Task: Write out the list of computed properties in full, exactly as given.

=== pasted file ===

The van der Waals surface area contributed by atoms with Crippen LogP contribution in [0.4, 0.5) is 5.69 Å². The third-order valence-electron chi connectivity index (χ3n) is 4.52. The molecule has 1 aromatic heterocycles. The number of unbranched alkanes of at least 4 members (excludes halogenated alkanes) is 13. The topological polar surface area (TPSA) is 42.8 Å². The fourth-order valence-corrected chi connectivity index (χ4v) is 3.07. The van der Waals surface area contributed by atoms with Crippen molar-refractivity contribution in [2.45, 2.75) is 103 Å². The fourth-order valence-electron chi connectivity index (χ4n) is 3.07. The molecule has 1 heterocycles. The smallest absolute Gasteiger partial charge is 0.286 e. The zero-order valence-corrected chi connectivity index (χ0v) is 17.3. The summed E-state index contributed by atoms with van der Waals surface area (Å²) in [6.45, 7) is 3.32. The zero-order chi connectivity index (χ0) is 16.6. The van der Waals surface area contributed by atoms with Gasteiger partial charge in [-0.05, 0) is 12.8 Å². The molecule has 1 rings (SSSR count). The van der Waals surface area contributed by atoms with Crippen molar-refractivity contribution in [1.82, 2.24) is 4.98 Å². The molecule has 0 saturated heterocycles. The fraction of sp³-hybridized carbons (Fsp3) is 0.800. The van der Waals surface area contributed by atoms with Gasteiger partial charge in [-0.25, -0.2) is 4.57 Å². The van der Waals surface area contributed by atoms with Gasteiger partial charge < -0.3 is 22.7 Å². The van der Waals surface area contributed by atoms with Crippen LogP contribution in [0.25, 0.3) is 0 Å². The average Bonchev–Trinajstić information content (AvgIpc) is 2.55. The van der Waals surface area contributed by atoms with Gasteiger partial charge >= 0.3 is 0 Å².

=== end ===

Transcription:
The van der Waals surface area contributed by atoms with Crippen LogP contribution in [0.4, 0.5) is 5.69 Å². The third-order valence-electron chi connectivity index (χ3n) is 4.52. The molecule has 1 aromatic heterocycles. The number of unbranched alkanes of at least 4 members (excludes halogenated alkanes) is 13. The topological polar surface area (TPSA) is 42.8 Å². The fourth-order valence-corrected chi connectivity index (χ4v) is 3.07. The van der Waals surface area contributed by atoms with Crippen molar-refractivity contribution in [2.45, 2.75) is 103 Å². The fourth-order valence-electron chi connectivity index (χ4n) is 3.07. The molecule has 1 heterocycles. The smallest absolute Gasteiger partial charge is 0.286 e. The zero-order valence-corrected chi connectivity index (χ0v) is 17.3. The summed E-state index contributed by atoms with van der Waals surface area (Å²) in [6.45, 7) is 3.32. The zero-order chi connectivity index (χ0) is 16.6. The van der Waals surface area contributed by atoms with Gasteiger partial charge in [-0.05, 0) is 12.8 Å². The molecule has 1 rings (SSSR count). The van der Waals surface area contributed by atoms with Crippen molar-refractivity contribution in [1.82, 2.24) is 4.98 Å². The molecule has 0 saturated heterocycles. The fraction of sp³-hybridized carbons (Fsp3) is 0.800. The van der Waals surface area contributed by atoms with Gasteiger partial charge in [-0.25, -0.2) is 4.57 Å². The van der Waals surface area contributed by atoms with Gasteiger partial charge < -0.3 is 22.7 Å². The van der Waals surface area contributed by atoms with Crippen LogP contribution in [0.25, 0.3) is 0 Å². The average Bonchev–Trinajstić information content (AvgIpc) is 2.55. The van der Waals surface area contributed by atoms with Gasteiger partial charge >= 0.3 is 0 Å².